"We reject regional assemblies not because we oppose devolution, but because we support it. We reject them not because we oppose economic development, but because we support it. We reject this Bill not because we oppose democracy, but because we support it".—[Official Report, Commons, 26/11/02; col. 204.]

Despite voicing many concerns about the Bill with which I agree, the noble Baroness, Lady Scott of Needham Market, said that the Liberal Democrats will nevertheless vote with the Government. At least for the people of East Anglia, where she and I come from, the consequence will be the sacrifice of a tier of government. The Liberal Democrats will have to stand to account if that turns out to be the case.

Noble Lords should not be fooled. Regional government sounds attractive to many people because they believe that money will flow generously to the regions. It sounds attractive to others because they do not fully realise that the sacrifice that they will have to make is the loss of their own local authorities. However, as my noble friend Lord Waddington said, those who believe that money will flow generously to the regions are extremely misguided indeed. As we all know, the resources would be dissipated in the expensive abolition of county and/or district councils, by increased bureaucracy, and, from what we have seen so far of devolution, by much self-indulgence. Nationally, the Executive will remain all powerful. Contrary to what the noble Lord, Lord Rooker, said, and what he will undoubtedly say again in a very spirited way, Whitehall will continue to think it knows best.

There are many hours of business ahead of us on this Bill. I say again how proud I am to serve in the second Chamber, which always takes its scrutiny role so seriously and constructively. I look forward to working with my noble friends, with the Minister and with other noble Lords over the next weeks and months.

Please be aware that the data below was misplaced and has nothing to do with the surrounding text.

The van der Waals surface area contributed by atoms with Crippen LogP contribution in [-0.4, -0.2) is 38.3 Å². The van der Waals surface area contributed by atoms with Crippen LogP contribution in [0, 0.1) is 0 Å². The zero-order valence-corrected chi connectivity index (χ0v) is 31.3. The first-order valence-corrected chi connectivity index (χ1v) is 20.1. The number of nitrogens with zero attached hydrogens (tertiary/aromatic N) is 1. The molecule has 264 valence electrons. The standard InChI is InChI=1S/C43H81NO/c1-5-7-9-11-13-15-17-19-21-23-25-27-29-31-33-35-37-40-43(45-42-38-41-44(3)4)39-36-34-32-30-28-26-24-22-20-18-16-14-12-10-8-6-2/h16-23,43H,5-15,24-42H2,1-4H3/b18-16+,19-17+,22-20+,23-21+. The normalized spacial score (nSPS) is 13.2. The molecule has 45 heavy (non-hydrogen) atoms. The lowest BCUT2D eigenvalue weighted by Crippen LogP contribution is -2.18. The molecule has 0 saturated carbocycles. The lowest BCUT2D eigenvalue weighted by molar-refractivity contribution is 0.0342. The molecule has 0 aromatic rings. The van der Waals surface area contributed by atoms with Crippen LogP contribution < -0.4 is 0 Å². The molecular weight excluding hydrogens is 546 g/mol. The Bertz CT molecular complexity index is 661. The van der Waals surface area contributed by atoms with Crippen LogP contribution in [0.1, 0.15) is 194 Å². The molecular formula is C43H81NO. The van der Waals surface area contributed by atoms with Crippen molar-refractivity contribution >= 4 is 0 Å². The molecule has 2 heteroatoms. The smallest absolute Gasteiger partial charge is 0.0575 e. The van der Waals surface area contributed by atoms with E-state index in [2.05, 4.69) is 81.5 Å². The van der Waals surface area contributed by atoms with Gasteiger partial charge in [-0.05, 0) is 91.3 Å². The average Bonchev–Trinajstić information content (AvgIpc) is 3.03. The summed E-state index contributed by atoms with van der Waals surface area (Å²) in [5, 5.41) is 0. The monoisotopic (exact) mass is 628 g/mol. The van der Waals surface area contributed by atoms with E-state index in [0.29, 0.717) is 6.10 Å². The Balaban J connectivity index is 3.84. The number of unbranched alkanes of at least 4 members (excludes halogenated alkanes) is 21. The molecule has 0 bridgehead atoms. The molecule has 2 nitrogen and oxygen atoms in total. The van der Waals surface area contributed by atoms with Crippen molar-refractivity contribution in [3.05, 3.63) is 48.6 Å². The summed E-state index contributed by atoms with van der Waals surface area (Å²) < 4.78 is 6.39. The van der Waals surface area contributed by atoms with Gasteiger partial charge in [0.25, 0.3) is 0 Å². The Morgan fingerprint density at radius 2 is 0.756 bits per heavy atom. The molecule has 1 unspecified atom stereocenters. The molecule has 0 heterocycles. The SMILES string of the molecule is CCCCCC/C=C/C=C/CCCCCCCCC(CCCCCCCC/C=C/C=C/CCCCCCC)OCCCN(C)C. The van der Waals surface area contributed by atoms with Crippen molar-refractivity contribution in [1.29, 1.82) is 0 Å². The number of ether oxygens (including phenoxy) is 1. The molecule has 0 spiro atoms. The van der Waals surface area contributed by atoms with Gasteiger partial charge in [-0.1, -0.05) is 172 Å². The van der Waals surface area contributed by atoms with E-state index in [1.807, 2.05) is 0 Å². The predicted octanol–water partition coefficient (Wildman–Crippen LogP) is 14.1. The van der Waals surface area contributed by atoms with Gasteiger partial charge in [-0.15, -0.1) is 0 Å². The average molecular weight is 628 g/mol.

6.37 p.m.

Lord Rooker: My Lords, I should like first to thank noble Lords who referred to my recent absence. I have received much comfort from all the messages I have had in recent weeks.

Before dealing with as many of the points raised as possible, I should also deal with a few summary points on cost. It is far too early to put any figures on the cost of local government reorganisation. I do not think that anyone has attempted to do so. The best estimates of the cost of a referendum vary according to population size: about 2 million in the North East, and 3 million in the South East. The latest estimated cost of the Boundary Committee's review of local government in regions chosen for referendums is slightly different from the estimate given to the Commons and in the Explanatory Notes, at between 750,000 and 3.2 million. The costs of conversion to unitary authorities will depend largely on the current mix in

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the region under review. The set-up costs for regional assemblies, including the costs of the referendum and elections, would vary from about 15 million to 30 million. The running costs would be about 25 million. That is a gross figure, not net, because much of that money is already spent by quangos and other bodies in the area.

I should like to deal with one point that no one has mentioned, but which is a useful pointer. I saw in yesterday's Birmingham Post that the West Midlands Regional Assembly has decided to say, "Please do not put us in the first tranche of referendums". My personal view of the West Midlands has always been that while many people there fancied regional government, there was no great push for it. I was therefore not surprised to see that report. However, if soundings suggested that there should be a referendum, a referendum were held and the electorate said no, the issue could not be raised again for at least five years. The Bill provides for that. One cannot hold referendums willy-nilly where there is a head of steam but no substance or where there is no support. That has to be put on the record, because that is firmly in the Bill.